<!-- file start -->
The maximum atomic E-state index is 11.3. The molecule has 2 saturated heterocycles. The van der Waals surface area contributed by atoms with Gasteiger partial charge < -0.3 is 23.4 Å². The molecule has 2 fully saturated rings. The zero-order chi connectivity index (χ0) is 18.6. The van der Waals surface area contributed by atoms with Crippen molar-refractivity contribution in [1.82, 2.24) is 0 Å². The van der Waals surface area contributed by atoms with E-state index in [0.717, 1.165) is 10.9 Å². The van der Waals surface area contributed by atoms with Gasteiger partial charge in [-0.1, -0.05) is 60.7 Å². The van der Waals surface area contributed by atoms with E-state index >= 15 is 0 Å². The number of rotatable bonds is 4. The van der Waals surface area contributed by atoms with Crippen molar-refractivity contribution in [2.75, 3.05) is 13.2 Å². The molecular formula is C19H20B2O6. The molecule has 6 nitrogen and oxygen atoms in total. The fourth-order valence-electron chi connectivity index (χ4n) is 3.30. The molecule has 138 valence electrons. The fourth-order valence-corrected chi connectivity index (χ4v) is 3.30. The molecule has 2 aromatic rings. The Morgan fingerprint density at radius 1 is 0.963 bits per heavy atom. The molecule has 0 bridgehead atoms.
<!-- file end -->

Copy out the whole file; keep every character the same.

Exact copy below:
The maximum atomic E-state index is 11.3. The molecule has 2 saturated heterocycles. The van der Waals surface area contributed by atoms with Gasteiger partial charge < -0.3 is 23.4 Å². The molecule has 2 fully saturated rings. The zero-order chi connectivity index (χ0) is 18.6. The van der Waals surface area contributed by atoms with Crippen molar-refractivity contribution in [1.82, 2.24) is 0 Å². The van der Waals surface area contributed by atoms with E-state index in [0.717, 1.165) is 10.9 Å². The van der Waals surface area contributed by atoms with Gasteiger partial charge in [-0.1, -0.05) is 60.7 Å². The van der Waals surface area contributed by atoms with E-state index >= 15 is 0 Å². The number of rotatable bonds is 4. The van der Waals surface area contributed by atoms with Crippen molar-refractivity contribution in [2.75, 3.05) is 13.2 Å². The molecular formula is C19H20B2O6. The molecule has 6 nitrogen and oxygen atoms in total. The fourth-order valence-electron chi connectivity index (χ4n) is 3.30. The molecule has 138 valence electrons. The fourth-order valence-corrected chi connectivity index (χ4v) is 3.30. The molecule has 2 aromatic rings. The Morgan fingerprint density at radius 1 is 0.963 bits per heavy atom. The molecule has 0 bridgehead atoms.